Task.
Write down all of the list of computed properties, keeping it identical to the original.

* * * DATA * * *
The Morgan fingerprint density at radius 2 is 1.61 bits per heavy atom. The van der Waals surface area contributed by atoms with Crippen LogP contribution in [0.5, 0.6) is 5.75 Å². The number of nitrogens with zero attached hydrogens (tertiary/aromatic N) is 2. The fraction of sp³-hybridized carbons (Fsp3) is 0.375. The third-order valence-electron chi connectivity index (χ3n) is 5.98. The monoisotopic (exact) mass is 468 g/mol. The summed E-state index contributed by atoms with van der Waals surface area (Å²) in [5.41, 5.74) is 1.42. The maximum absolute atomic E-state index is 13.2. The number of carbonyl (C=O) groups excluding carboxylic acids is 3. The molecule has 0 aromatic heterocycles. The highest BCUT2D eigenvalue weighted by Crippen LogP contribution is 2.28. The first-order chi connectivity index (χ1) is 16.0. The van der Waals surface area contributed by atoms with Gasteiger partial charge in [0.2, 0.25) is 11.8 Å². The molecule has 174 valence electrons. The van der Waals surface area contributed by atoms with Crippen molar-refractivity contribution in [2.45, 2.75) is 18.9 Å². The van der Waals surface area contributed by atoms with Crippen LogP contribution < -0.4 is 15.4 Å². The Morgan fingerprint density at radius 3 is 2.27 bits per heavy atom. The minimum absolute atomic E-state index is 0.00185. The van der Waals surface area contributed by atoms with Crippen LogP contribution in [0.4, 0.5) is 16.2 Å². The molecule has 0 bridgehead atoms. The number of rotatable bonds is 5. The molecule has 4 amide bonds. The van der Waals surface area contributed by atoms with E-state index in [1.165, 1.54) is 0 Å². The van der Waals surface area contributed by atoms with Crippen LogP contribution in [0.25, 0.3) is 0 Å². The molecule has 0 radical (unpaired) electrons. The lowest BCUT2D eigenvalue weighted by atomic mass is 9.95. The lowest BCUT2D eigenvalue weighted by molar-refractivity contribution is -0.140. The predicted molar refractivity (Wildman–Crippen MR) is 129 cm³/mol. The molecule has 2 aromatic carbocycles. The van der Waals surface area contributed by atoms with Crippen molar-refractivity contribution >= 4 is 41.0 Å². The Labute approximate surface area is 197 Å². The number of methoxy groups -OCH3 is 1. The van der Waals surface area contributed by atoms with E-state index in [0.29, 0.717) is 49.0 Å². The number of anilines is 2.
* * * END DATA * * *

The Morgan fingerprint density at radius 2 is 1.61 bits per heavy atom. The van der Waals surface area contributed by atoms with Crippen LogP contribution in [0.5, 0.6) is 5.75 Å². The number of nitrogens with zero attached hydrogens (tertiary/aromatic N) is 2. The fraction of sp³-hybridized carbons (Fsp3) is 0.375. The third-order valence-electron chi connectivity index (χ3n) is 5.98. The monoisotopic (exact) mass is 468 g/mol. The summed E-state index contributed by atoms with van der Waals surface area (Å²) in [5.41, 5.74) is 1.42. The maximum absolute atomic E-state index is 13.2. The number of carbonyl (C=O) groups excluding carboxylic acids is 3. The molecule has 0 aromatic heterocycles. The highest BCUT2D eigenvalue weighted by Crippen LogP contribution is 2.28. The first-order chi connectivity index (χ1) is 16.0. The van der Waals surface area contributed by atoms with Gasteiger partial charge in [0.2, 0.25) is 11.8 Å². The molecule has 174 valence electrons. The van der Waals surface area contributed by atoms with Crippen molar-refractivity contribution in [2.45, 2.75) is 18.9 Å². The van der Waals surface area contributed by atoms with Crippen LogP contribution < -0.4 is 15.4 Å². The Morgan fingerprint density at radius 3 is 2.27 bits per heavy atom. The minimum absolute atomic E-state index is 0.00185. The van der Waals surface area contributed by atoms with Crippen LogP contribution in [0.4, 0.5) is 16.2 Å². The molecule has 0 bridgehead atoms. The number of rotatable bonds is 5. The molecule has 4 amide bonds. The van der Waals surface area contributed by atoms with E-state index in [1.165, 1.54) is 0 Å². The van der Waals surface area contributed by atoms with Crippen LogP contribution in [0.25, 0.3) is 0 Å². The molecule has 0 radical (unpaired) electrons. The lowest BCUT2D eigenvalue weighted by atomic mass is 9.95. The lowest BCUT2D eigenvalue weighted by molar-refractivity contribution is -0.140. The predicted molar refractivity (Wildman–Crippen MR) is 129 cm³/mol. The molecule has 2 aromatic carbocycles. The van der Waals surface area contributed by atoms with Crippen molar-refractivity contribution >= 4 is 41.0 Å². The Labute approximate surface area is 197 Å². The number of methoxy groups -OCH3 is 1. The van der Waals surface area contributed by atoms with E-state index in [0.29, 0.717) is 49.0 Å². The number of anilines is 2.